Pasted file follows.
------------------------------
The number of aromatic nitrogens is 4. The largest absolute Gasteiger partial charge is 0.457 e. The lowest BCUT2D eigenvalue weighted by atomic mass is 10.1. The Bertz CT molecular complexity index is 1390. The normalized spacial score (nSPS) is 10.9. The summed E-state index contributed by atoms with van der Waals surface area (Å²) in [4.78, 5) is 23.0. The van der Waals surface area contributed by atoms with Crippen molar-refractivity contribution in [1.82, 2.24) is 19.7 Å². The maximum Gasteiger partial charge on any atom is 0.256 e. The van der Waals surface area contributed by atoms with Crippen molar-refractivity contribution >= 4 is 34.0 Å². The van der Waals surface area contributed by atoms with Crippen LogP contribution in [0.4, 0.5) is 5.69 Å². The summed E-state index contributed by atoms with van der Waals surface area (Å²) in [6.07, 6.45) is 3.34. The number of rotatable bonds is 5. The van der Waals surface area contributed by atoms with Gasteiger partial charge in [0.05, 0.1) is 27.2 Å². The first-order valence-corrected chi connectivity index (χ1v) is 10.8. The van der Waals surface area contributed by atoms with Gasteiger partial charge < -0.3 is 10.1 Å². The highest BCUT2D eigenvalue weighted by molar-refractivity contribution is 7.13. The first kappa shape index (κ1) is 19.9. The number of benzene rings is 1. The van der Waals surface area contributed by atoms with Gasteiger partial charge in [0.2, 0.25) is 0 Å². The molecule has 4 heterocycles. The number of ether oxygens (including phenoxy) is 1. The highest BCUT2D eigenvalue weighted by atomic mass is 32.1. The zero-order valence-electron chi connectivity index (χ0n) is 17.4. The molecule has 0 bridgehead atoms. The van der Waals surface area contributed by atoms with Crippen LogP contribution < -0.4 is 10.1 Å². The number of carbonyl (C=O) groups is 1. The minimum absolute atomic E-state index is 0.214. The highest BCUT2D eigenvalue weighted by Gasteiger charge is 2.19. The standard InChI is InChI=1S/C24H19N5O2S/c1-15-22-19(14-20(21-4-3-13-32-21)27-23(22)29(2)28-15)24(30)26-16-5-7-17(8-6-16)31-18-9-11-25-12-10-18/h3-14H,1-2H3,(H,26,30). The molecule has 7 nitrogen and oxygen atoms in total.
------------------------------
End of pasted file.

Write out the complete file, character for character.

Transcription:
The number of aromatic nitrogens is 4. The largest absolute Gasteiger partial charge is 0.457 e. The lowest BCUT2D eigenvalue weighted by atomic mass is 10.1. The Bertz CT molecular complexity index is 1390. The normalized spacial score (nSPS) is 10.9. The summed E-state index contributed by atoms with van der Waals surface area (Å²) in [4.78, 5) is 23.0. The van der Waals surface area contributed by atoms with Crippen molar-refractivity contribution in [1.82, 2.24) is 19.7 Å². The maximum Gasteiger partial charge on any atom is 0.256 e. The van der Waals surface area contributed by atoms with Crippen molar-refractivity contribution >= 4 is 34.0 Å². The van der Waals surface area contributed by atoms with Crippen LogP contribution in [0.4, 0.5) is 5.69 Å². The summed E-state index contributed by atoms with van der Waals surface area (Å²) in [6.07, 6.45) is 3.34. The number of rotatable bonds is 5. The van der Waals surface area contributed by atoms with Gasteiger partial charge in [0.05, 0.1) is 27.2 Å². The first-order valence-corrected chi connectivity index (χ1v) is 10.8. The van der Waals surface area contributed by atoms with Gasteiger partial charge < -0.3 is 10.1 Å². The highest BCUT2D eigenvalue weighted by molar-refractivity contribution is 7.13. The first kappa shape index (κ1) is 19.9. The number of benzene rings is 1. The van der Waals surface area contributed by atoms with Gasteiger partial charge in [0.2, 0.25) is 0 Å². The molecule has 4 heterocycles. The number of ether oxygens (including phenoxy) is 1. The highest BCUT2D eigenvalue weighted by atomic mass is 32.1. The zero-order valence-electron chi connectivity index (χ0n) is 17.4. The molecule has 0 bridgehead atoms. The van der Waals surface area contributed by atoms with Crippen LogP contribution < -0.4 is 10.1 Å². The number of carbonyl (C=O) groups is 1. The minimum absolute atomic E-state index is 0.214. The highest BCUT2D eigenvalue weighted by Gasteiger charge is 2.19. The standard InChI is InChI=1S/C24H19N5O2S/c1-15-22-19(14-20(21-4-3-13-32-21)27-23(22)29(2)28-15)24(30)26-16-5-7-17(8-6-16)31-18-9-11-25-12-10-18/h3-14H,1-2H3,(H,26,30). The molecule has 7 nitrogen and oxygen atoms in total.